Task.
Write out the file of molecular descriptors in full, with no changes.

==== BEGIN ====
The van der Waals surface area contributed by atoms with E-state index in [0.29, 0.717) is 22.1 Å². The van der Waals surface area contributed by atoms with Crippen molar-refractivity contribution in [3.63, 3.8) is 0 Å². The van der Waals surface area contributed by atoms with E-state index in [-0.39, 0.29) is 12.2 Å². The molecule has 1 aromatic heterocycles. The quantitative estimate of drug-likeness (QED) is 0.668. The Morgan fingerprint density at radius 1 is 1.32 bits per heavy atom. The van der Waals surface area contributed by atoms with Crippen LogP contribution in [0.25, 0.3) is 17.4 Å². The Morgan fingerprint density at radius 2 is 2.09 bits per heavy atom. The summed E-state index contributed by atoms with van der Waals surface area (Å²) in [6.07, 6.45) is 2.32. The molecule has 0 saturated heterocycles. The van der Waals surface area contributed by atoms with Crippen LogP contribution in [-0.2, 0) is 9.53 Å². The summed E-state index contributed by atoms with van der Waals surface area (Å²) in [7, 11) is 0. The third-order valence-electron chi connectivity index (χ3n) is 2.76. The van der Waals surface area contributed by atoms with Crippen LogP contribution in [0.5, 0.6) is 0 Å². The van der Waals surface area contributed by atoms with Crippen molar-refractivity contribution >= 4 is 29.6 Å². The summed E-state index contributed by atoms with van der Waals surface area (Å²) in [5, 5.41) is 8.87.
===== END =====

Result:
The van der Waals surface area contributed by atoms with E-state index in [0.29, 0.717) is 22.1 Å². The van der Waals surface area contributed by atoms with Crippen molar-refractivity contribution in [3.63, 3.8) is 0 Å². The van der Waals surface area contributed by atoms with E-state index in [-0.39, 0.29) is 12.2 Å². The molecule has 1 aromatic heterocycles. The quantitative estimate of drug-likeness (QED) is 0.668. The Morgan fingerprint density at radius 1 is 1.32 bits per heavy atom. The van der Waals surface area contributed by atoms with Crippen LogP contribution in [0.25, 0.3) is 17.4 Å². The Morgan fingerprint density at radius 2 is 2.09 bits per heavy atom. The summed E-state index contributed by atoms with van der Waals surface area (Å²) in [6.07, 6.45) is 2.32. The molecule has 0 saturated heterocycles. The van der Waals surface area contributed by atoms with Crippen LogP contribution in [-0.2, 0) is 9.53 Å². The summed E-state index contributed by atoms with van der Waals surface area (Å²) in [7, 11) is 0. The third-order valence-electron chi connectivity index (χ3n) is 2.76. The van der Waals surface area contributed by atoms with Crippen LogP contribution in [0.5, 0.6) is 0 Å². The van der Waals surface area contributed by atoms with Crippen molar-refractivity contribution >= 4 is 29.6 Å². The summed E-state index contributed by atoms with van der Waals surface area (Å²) in [5, 5.41) is 8.87.